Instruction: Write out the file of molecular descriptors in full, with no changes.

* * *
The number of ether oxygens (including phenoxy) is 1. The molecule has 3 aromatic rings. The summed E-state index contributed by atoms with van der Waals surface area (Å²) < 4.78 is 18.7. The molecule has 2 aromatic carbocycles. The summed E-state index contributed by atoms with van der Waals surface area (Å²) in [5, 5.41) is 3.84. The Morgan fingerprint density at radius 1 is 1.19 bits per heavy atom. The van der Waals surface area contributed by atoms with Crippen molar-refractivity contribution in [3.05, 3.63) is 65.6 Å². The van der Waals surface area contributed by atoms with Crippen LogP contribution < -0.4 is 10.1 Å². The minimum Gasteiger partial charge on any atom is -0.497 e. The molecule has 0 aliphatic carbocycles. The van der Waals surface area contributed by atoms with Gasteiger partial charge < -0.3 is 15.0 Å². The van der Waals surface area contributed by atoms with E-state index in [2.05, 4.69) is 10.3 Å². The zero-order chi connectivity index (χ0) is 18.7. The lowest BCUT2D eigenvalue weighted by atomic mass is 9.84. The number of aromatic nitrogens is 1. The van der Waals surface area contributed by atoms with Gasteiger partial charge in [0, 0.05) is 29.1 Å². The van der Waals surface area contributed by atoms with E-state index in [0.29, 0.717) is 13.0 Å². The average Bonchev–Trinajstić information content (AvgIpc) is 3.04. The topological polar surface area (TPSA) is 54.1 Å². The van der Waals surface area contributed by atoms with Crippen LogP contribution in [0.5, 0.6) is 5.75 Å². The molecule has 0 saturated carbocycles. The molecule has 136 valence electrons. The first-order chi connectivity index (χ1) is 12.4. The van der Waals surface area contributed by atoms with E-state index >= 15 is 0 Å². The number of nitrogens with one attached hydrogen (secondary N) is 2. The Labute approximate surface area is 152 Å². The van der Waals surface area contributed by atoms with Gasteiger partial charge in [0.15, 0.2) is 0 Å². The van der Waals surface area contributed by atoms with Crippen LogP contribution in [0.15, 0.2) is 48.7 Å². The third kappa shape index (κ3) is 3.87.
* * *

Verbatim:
The number of ether oxygens (including phenoxy) is 1. The molecule has 3 aromatic rings. The summed E-state index contributed by atoms with van der Waals surface area (Å²) < 4.78 is 18.7. The molecule has 2 aromatic carbocycles. The summed E-state index contributed by atoms with van der Waals surface area (Å²) in [5, 5.41) is 3.84. The Morgan fingerprint density at radius 1 is 1.19 bits per heavy atom. The van der Waals surface area contributed by atoms with Crippen molar-refractivity contribution in [3.05, 3.63) is 65.6 Å². The van der Waals surface area contributed by atoms with Crippen LogP contribution < -0.4 is 10.1 Å². The minimum Gasteiger partial charge on any atom is -0.497 e. The molecule has 0 aliphatic carbocycles. The van der Waals surface area contributed by atoms with Gasteiger partial charge < -0.3 is 15.0 Å². The van der Waals surface area contributed by atoms with E-state index in [2.05, 4.69) is 10.3 Å². The zero-order chi connectivity index (χ0) is 18.7. The lowest BCUT2D eigenvalue weighted by atomic mass is 9.84. The number of aromatic nitrogens is 1. The van der Waals surface area contributed by atoms with Gasteiger partial charge in [0, 0.05) is 29.1 Å². The van der Waals surface area contributed by atoms with E-state index in [0.29, 0.717) is 13.0 Å². The average Bonchev–Trinajstić information content (AvgIpc) is 3.04. The topological polar surface area (TPSA) is 54.1 Å². The van der Waals surface area contributed by atoms with Crippen LogP contribution in [0.5, 0.6) is 5.75 Å². The molecule has 0 saturated carbocycles. The molecule has 136 valence electrons. The first-order chi connectivity index (χ1) is 12.4. The van der Waals surface area contributed by atoms with E-state index >= 15 is 0 Å². The number of nitrogens with one attached hydrogen (secondary N) is 2. The Labute approximate surface area is 152 Å². The van der Waals surface area contributed by atoms with Gasteiger partial charge in [0.15, 0.2) is 0 Å². The van der Waals surface area contributed by atoms with Crippen LogP contribution in [0.15, 0.2) is 48.7 Å². The third kappa shape index (κ3) is 3.87.